Climbing Kilimanjaro: To the Roof of Africa

Chris, Uhuru Peak Jan 24, 2008

Steph and Margie Parikh
Gilman’s Point and Uhuru Peak
Dec 31, 2007

“As wide as all the world, great, high, and unbelievably white in the sun, was the square top of Kilimanjaro.”

Hemingway, The Snows of Kilimanjaro

To view photos of Steph and Chris climbing Kilimanjaro, click here or go to:

All the time spent contemplating and planning the climb to Uhuru peak, the highest point of Kilimanjaro, 4.5 km above Kilema and 19450 feet above sea level, does not in the least prepare you for the physical challenge of being there. All body systems scream for respite as you slog, “pole, pole” (slowly), toward the summit, brain convincing you it is pointless, lungs screaming for more oxygen and legs more leaden with each stride.

But then the sun cracks the distant western sky, ice crystals instantly illuminate and towering glaciers reveal themselves to you in soft pink columns, with deeper blue-grey recesses between. You have made it, the roof of Africa, dizziness and exhaustion morphing into goofy elation and a warm rush through the body which erases all unpleasant sensations.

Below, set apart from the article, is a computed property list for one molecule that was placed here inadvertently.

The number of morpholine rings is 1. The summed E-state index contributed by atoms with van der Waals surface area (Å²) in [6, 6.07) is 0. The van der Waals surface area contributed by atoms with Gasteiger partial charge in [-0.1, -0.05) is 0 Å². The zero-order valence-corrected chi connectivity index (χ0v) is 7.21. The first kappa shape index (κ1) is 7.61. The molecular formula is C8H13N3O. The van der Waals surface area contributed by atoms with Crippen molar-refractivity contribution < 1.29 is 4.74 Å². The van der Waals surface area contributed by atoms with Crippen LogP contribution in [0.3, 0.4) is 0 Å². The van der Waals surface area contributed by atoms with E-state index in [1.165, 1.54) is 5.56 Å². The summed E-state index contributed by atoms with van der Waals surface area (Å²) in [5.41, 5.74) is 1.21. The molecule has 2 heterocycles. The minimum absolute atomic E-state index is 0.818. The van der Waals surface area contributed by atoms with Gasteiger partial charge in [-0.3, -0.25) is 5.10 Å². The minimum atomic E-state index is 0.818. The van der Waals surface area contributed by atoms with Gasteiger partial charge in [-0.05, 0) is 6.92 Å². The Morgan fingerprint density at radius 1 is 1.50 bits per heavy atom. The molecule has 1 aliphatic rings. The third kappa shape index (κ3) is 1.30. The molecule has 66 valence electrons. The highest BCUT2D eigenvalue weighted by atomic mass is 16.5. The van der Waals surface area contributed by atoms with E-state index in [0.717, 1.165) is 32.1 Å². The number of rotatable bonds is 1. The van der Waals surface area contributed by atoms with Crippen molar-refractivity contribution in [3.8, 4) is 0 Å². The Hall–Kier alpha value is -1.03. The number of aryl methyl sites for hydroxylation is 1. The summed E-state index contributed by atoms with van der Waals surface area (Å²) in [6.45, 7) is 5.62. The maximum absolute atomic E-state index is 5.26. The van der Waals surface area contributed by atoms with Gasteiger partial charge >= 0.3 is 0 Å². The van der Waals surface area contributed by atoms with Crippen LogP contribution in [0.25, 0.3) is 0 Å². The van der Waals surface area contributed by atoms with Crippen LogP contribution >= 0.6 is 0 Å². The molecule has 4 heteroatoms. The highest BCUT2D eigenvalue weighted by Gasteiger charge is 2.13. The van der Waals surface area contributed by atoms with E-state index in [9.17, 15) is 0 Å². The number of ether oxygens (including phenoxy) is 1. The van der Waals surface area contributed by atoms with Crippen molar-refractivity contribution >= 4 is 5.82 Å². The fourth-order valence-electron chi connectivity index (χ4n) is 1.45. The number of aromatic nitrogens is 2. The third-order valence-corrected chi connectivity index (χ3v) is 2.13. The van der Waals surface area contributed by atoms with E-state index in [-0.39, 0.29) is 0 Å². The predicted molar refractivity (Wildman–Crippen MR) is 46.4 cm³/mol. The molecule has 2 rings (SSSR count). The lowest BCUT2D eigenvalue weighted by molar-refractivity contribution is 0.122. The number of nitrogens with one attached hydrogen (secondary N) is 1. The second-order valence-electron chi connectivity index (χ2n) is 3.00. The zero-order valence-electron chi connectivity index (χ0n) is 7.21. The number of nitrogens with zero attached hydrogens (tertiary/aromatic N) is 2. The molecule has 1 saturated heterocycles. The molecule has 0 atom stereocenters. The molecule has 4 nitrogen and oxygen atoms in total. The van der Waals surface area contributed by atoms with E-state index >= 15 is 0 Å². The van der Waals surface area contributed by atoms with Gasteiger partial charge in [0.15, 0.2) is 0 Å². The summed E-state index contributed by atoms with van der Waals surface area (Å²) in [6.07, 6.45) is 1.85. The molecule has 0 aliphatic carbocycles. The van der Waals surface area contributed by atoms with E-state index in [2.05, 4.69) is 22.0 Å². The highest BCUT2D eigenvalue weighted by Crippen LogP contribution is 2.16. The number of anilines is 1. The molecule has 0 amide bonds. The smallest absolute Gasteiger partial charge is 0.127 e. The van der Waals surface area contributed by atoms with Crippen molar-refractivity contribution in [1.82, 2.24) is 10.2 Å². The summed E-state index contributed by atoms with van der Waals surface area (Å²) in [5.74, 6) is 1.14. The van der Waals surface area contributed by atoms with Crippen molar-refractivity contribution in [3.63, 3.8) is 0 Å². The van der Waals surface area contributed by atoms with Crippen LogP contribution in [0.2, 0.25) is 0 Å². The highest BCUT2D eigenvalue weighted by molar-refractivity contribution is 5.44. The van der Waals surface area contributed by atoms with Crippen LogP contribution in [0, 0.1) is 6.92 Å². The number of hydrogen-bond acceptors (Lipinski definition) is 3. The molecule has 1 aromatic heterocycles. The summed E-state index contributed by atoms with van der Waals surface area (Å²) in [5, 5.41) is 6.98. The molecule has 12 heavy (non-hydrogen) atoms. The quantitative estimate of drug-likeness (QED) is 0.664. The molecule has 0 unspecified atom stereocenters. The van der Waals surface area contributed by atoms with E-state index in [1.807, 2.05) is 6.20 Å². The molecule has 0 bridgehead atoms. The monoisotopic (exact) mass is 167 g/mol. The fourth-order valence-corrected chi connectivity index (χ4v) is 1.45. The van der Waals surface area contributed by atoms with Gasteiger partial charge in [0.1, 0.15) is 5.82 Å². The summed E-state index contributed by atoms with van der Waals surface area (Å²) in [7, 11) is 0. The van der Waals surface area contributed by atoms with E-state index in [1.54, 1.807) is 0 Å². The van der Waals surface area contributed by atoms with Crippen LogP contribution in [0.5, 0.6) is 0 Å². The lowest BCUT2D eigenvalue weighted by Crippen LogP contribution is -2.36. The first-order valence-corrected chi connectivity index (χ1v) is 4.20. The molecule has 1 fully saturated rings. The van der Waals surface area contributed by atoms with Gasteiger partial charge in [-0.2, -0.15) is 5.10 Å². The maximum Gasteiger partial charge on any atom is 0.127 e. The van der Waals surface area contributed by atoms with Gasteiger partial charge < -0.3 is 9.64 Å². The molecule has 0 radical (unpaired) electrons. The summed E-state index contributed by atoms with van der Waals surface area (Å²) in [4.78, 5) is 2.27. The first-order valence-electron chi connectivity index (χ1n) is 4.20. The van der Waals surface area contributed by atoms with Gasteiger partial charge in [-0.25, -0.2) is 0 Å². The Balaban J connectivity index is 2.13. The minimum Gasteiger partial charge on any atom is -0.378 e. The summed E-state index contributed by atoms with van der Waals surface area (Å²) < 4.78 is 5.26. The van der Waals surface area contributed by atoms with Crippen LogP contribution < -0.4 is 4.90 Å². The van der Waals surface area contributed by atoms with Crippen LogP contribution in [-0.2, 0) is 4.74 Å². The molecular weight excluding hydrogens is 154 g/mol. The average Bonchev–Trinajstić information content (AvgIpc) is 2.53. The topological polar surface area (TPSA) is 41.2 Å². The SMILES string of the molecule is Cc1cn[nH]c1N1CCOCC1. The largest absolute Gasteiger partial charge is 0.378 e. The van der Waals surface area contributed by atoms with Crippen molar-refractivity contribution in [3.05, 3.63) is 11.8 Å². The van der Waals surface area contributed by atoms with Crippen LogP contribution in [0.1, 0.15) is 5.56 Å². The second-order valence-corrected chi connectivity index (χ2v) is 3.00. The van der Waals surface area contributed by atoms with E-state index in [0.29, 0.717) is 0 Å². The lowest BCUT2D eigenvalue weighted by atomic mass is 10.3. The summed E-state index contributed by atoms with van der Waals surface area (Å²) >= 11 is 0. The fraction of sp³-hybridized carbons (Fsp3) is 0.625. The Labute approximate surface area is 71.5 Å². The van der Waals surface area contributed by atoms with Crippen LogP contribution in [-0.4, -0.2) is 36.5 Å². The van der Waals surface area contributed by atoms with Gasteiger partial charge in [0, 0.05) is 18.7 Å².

So much to take in from here, with views to Kenya and Tanzania below, lands you feel you have left far behind. The ancient volcanic crater below and the shattered western crater rim speak to the turbulent and violent geological history of this site, countless massive explosions and avalanches, events fundamental to all since, ultimately determining where humans have settled and how they live

This spectacular thrill of being at Uhuru is made more special by your awareness of the fact that it cannot last: lack of oxygen and the unavoidable cold ensure that you will soon have to leave. But this is not an unpleasant thought, as the vista below reminds you of spectacular alpine deserts, meadows and lower rain forests you will transit on your reluctant departure from this amazing park.

Would you do it again is the unavoidable question during the exhausted descent back to oxygen and more familiar conditions. You think about the three sets of young legs at home, growing and strengthening daily and decide that ten years hence, if they’re game for it, there’s no place you’d rather be.

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